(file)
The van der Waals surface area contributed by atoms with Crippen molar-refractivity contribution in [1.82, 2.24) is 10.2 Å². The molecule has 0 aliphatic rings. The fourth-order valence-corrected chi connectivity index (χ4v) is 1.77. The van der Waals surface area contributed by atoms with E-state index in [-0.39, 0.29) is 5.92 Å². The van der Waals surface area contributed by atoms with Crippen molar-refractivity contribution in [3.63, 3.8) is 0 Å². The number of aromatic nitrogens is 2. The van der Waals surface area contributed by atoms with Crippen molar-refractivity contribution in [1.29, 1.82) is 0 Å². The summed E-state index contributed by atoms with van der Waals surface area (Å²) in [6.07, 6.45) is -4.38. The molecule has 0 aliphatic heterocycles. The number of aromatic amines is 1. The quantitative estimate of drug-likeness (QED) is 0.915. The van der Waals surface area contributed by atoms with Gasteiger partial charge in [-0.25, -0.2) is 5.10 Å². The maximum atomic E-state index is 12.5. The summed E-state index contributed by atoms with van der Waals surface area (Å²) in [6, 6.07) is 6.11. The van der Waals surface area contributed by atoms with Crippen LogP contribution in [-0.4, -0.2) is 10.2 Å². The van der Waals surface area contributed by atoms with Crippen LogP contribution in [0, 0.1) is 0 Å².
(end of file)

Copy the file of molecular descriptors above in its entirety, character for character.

The van der Waals surface area contributed by atoms with Crippen molar-refractivity contribution in [1.82, 2.24) is 10.2 Å². The molecule has 0 aliphatic rings. The fourth-order valence-corrected chi connectivity index (χ4v) is 1.77. The van der Waals surface area contributed by atoms with E-state index in [-0.39, 0.29) is 5.92 Å². The van der Waals surface area contributed by atoms with Crippen molar-refractivity contribution in [3.63, 3.8) is 0 Å². The number of aromatic nitrogens is 2. The van der Waals surface area contributed by atoms with Crippen molar-refractivity contribution in [1.29, 1.82) is 0 Å². The summed E-state index contributed by atoms with van der Waals surface area (Å²) in [6.07, 6.45) is -4.38. The molecule has 0 aliphatic heterocycles. The number of aromatic amines is 1. The quantitative estimate of drug-likeness (QED) is 0.915. The van der Waals surface area contributed by atoms with Gasteiger partial charge in [-0.25, -0.2) is 5.10 Å². The maximum atomic E-state index is 12.5. The summed E-state index contributed by atoms with van der Waals surface area (Å²) in [6, 6.07) is 6.11. The van der Waals surface area contributed by atoms with Crippen LogP contribution in [-0.4, -0.2) is 10.2 Å². The van der Waals surface area contributed by atoms with Crippen LogP contribution in [0, 0.1) is 0 Å².